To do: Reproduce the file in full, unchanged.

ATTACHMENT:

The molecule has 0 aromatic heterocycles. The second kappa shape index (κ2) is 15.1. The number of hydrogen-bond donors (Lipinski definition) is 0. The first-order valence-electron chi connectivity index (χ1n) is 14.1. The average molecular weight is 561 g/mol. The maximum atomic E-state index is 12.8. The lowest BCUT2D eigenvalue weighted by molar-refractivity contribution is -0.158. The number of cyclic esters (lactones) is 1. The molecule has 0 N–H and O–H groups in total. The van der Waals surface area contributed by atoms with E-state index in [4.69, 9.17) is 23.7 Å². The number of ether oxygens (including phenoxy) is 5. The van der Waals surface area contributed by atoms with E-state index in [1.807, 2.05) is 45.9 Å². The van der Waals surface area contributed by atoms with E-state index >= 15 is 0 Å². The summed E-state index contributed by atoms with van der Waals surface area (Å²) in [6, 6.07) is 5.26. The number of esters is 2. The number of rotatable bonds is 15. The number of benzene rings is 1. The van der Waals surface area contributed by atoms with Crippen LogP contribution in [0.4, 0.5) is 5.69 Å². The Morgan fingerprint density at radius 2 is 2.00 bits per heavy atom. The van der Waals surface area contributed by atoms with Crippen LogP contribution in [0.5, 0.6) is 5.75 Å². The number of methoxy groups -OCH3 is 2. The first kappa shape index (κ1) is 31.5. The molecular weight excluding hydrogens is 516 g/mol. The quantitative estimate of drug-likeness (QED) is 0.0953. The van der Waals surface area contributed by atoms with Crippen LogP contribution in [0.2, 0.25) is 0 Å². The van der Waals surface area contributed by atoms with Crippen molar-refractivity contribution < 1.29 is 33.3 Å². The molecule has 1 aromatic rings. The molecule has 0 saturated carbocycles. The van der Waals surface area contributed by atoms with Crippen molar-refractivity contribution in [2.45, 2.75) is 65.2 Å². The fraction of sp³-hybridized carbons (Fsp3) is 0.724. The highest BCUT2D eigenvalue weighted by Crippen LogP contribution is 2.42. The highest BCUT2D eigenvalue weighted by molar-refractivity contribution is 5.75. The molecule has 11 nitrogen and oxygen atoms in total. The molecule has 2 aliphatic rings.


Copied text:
The molecule has 0 aromatic heterocycles. The second kappa shape index (κ2) is 15.1. The number of hydrogen-bond donors (Lipinski definition) is 0. The first-order valence-electron chi connectivity index (χ1n) is 14.1. The average molecular weight is 561 g/mol. The maximum atomic E-state index is 12.8. The lowest BCUT2D eigenvalue weighted by molar-refractivity contribution is -0.158. The number of cyclic esters (lactones) is 1. The molecule has 0 N–H and O–H groups in total. The van der Waals surface area contributed by atoms with E-state index in [4.69, 9.17) is 23.7 Å². The number of ether oxygens (including phenoxy) is 5. The van der Waals surface area contributed by atoms with E-state index in [1.807, 2.05) is 45.9 Å². The van der Waals surface area contributed by atoms with E-state index >= 15 is 0 Å². The summed E-state index contributed by atoms with van der Waals surface area (Å²) in [6, 6.07) is 5.26. The number of esters is 2. The number of rotatable bonds is 15. The number of benzene rings is 1. The van der Waals surface area contributed by atoms with Crippen LogP contribution in [0.4, 0.5) is 5.69 Å². The Morgan fingerprint density at radius 2 is 2.00 bits per heavy atom. The van der Waals surface area contributed by atoms with Crippen LogP contribution in [0.5, 0.6) is 5.75 Å². The number of methoxy groups -OCH3 is 2. The first kappa shape index (κ1) is 31.5. The molecular weight excluding hydrogens is 516 g/mol. The quantitative estimate of drug-likeness (QED) is 0.0953. The van der Waals surface area contributed by atoms with Crippen LogP contribution in [0.2, 0.25) is 0 Å². The van der Waals surface area contributed by atoms with Crippen molar-refractivity contribution < 1.29 is 33.3 Å². The molecule has 1 aromatic rings. The molecule has 0 saturated carbocycles. The van der Waals surface area contributed by atoms with Crippen molar-refractivity contribution in [2.45, 2.75) is 65.2 Å². The fraction of sp³-hybridized carbons (Fsp3) is 0.724. The highest BCUT2D eigenvalue weighted by Crippen LogP contribution is 2.42. The highest BCUT2D eigenvalue weighted by molar-refractivity contribution is 5.75. The molecule has 11 nitrogen and oxygen atoms in total. The molecule has 2 aliphatic rings.